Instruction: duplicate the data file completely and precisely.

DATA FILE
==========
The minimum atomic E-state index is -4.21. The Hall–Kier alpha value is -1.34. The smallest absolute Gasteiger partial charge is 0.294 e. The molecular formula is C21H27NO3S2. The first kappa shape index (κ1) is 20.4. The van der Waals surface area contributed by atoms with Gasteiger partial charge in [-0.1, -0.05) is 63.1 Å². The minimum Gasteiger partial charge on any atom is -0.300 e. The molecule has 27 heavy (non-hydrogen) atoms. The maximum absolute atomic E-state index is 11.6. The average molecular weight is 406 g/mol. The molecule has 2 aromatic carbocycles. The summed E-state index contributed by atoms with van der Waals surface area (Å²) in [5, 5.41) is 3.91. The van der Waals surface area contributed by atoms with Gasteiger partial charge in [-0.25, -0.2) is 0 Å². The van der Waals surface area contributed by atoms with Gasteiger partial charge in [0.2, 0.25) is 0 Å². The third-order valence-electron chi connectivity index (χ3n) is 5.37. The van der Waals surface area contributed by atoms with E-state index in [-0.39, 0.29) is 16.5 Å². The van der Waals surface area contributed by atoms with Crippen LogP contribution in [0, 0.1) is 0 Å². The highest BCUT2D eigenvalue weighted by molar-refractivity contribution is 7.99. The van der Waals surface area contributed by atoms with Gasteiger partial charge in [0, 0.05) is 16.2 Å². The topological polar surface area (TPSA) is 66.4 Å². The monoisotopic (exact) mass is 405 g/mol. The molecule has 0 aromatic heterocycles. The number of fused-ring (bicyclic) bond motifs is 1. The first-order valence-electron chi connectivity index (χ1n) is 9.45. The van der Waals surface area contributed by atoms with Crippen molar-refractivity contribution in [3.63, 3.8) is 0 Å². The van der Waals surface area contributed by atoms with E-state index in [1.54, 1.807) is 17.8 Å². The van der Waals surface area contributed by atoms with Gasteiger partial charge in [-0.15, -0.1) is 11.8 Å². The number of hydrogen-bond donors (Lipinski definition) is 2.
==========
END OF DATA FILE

The minimum atomic E-state index is -4.21. The Hall–Kier alpha value is -1.34. The smallest absolute Gasteiger partial charge is 0.294 e. The molecular formula is C21H27NO3S2. The first kappa shape index (κ1) is 20.4. The van der Waals surface area contributed by atoms with Gasteiger partial charge in [-0.1, -0.05) is 63.1 Å². The minimum Gasteiger partial charge on any atom is -0.300 e. The molecule has 27 heavy (non-hydrogen) atoms. The maximum absolute atomic E-state index is 11.6. The average molecular weight is 406 g/mol. The molecule has 2 aromatic carbocycles. The summed E-state index contributed by atoms with van der Waals surface area (Å²) in [5, 5.41) is 3.91. The van der Waals surface area contributed by atoms with Gasteiger partial charge in [-0.25, -0.2) is 0 Å². The van der Waals surface area contributed by atoms with Gasteiger partial charge in [0.2, 0.25) is 0 Å². The third-order valence-electron chi connectivity index (χ3n) is 5.37. The van der Waals surface area contributed by atoms with E-state index in [-0.39, 0.29) is 16.5 Å². The van der Waals surface area contributed by atoms with Crippen LogP contribution in [0, 0.1) is 0 Å². The highest BCUT2D eigenvalue weighted by molar-refractivity contribution is 7.99. The van der Waals surface area contributed by atoms with Gasteiger partial charge in [0, 0.05) is 16.2 Å². The topological polar surface area (TPSA) is 66.4 Å². The monoisotopic (exact) mass is 405 g/mol. The molecule has 0 aromatic heterocycles. The number of fused-ring (bicyclic) bond motifs is 1. The first-order valence-electron chi connectivity index (χ1n) is 9.45. The van der Waals surface area contributed by atoms with Crippen molar-refractivity contribution in [3.63, 3.8) is 0 Å². The van der Waals surface area contributed by atoms with E-state index in [1.54, 1.807) is 17.8 Å². The van der Waals surface area contributed by atoms with Gasteiger partial charge in [-0.15, -0.1) is 11.8 Å². The number of hydrogen-bond donors (Lipinski definition) is 2.